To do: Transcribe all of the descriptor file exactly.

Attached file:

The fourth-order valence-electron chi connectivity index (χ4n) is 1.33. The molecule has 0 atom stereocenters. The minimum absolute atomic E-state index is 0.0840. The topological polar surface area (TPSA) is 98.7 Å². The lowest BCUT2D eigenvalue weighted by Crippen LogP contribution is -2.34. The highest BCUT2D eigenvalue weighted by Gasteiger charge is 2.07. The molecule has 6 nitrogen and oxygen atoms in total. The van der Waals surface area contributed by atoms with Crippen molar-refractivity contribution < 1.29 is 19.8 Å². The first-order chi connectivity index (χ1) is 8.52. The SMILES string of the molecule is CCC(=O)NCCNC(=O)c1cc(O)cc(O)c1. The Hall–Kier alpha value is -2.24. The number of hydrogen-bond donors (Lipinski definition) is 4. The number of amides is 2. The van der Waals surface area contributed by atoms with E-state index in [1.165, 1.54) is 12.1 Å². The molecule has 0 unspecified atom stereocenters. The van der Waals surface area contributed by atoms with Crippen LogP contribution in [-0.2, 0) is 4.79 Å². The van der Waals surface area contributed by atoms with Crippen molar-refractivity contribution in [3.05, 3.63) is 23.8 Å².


The fourth-order valence-electron chi connectivity index (χ4n) is 1.33. The molecule has 0 atom stereocenters. The minimum absolute atomic E-state index is 0.0840. The topological polar surface area (TPSA) is 98.7 Å². The lowest BCUT2D eigenvalue weighted by Crippen LogP contribution is -2.34. The highest BCUT2D eigenvalue weighted by Gasteiger charge is 2.07. The molecule has 6 nitrogen and oxygen atoms in total. The van der Waals surface area contributed by atoms with Crippen molar-refractivity contribution < 1.29 is 19.8 Å². The first-order chi connectivity index (χ1) is 8.52. The SMILES string of the molecule is CCC(=O)NCCNC(=O)c1cc(O)cc(O)c1. The Hall–Kier alpha value is -2.24. The number of hydrogen-bond donors (Lipinski definition) is 4. The number of amides is 2. The van der Waals surface area contributed by atoms with E-state index in [1.165, 1.54) is 12.1 Å². The molecule has 0 unspecified atom stereocenters. The van der Waals surface area contributed by atoms with Crippen LogP contribution in [-0.2, 0) is 4.79 Å². The van der Waals surface area contributed by atoms with Crippen molar-refractivity contribution in [3.05, 3.63) is 23.8 Å².